One Break, A Thousand Blows!
By Richard Marshall.
Maxi Kim, One Break, A Thousand Blows!, Book Works Semina series (No.2), 2008
When is a novel a novel, a joke a joke, art art etc? The artist Richard Prince’s jokes are anti-jokes but to be so, they remain jokes but come back with an additional aplomb. ‘ I went to a psychiatrist. He said, ‘Tell me everything.’ I did, and now he’s doing my act.’ A forgery of a joke. A forgey of a self. Can all sheep really be rebellious carnivors? Mr Trippy is not himself entirely. This is not a sentence. This sentence is not true. A card with the same message on both sides: ‘ The message on the other side is false.’ There are, it seems, no truth makers here. Yet the boring propositional paradoxes of the anti-relativist claim that all is relative become mysterious and beguiling when transposed into something other than mere formal play. Enchantment and the paradoxes of desire can be thrilling and sweet.
This thus is the sweetest of novels. There is nothing more traumatic than the artificiality of sweetness, few things as satisfying to the state of the interior whittled down to the few left-over bits of bone bobbing on a river swollen with lilies. This is a novel that is flooding with lists, each list an act of weird delicacy, each list the vast catalogue of bibliofile denial of the possibility of lists with a purpose. Lists with attitude are jokes wrapped in enigmas doubled up as sherbert faux diaboliques. A reality that turns in on itself in a dream-like, beautiful way, delicate as a clichéd literary conceit, an endless procession of loveliness, of dreams of order and coherence suggesting paradoxically a radical freedom from pre-planned manacled curriculum-led theory and a systematic fetishisation of school grades.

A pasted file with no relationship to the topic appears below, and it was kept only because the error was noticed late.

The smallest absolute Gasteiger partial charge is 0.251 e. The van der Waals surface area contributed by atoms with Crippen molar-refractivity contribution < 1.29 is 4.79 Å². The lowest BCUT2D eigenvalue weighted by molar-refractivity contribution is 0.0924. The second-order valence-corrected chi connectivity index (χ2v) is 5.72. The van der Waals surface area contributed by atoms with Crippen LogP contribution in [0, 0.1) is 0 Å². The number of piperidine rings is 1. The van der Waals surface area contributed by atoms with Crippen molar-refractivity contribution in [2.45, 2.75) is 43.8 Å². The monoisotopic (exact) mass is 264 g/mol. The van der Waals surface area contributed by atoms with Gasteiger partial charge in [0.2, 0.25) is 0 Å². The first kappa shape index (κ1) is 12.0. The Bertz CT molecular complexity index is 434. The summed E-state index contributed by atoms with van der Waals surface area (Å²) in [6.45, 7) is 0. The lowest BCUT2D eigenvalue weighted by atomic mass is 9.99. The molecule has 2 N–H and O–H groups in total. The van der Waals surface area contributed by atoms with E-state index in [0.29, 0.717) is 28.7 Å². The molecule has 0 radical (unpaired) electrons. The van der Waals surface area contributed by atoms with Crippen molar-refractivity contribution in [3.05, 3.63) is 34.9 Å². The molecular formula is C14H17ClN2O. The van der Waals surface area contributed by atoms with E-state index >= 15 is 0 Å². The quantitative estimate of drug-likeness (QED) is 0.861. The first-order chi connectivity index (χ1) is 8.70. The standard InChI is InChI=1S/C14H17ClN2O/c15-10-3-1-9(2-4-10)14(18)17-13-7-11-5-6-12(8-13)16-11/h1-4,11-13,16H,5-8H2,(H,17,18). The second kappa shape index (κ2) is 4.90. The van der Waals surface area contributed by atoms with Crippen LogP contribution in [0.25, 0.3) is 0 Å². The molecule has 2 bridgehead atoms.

Though there is a fear and terror, a loathing of reality and humanism… ‘unfavourable opinions about Cornel West and a few side salads…reality was a total obscenity. He found no meaning in it…’(p67) books and girls and boys and professors and mountains and ruminations on cities … ‘What does London want…What does Tokyo want…?’ snow and snow monkeys make clear that for every dud tomato on the side-plate there are enough bonus lettuce Crimeans to make the taste calmative stay rouged up to the nostrils. Even when you’re tripping with Mr Trippy you are, after all, somewhere. Enlightenment is not, after all, just knowing the idiocy of feet hair.
Kim’s idea of obscenity is what tends towards meaninglessness without emotion and an undead authority. This is contrasted with his enchanted genealogies which sprout emotive meanings in abundance and call for refinement and clarity and submergence. Kim’s lists are the refining of the palette, a clearing of the throat for a more gorgeous intoxication. The strange flow of the novel – and despite initial appearances this book still pulls its reader through a genuinely satisfying narrative thread – has the grace of youthful endearing passion. It is a novel that cares about its characters, all of them plagiarized, dreamt, stolen, duplicated, made artificial. Like Richard Prince’s anti-joke paintings, they are capable of the same resonance of something that might once have been considered the origin – a real joke – but they are paradoxically enriched by having been drained of authenticity, of having gone missing.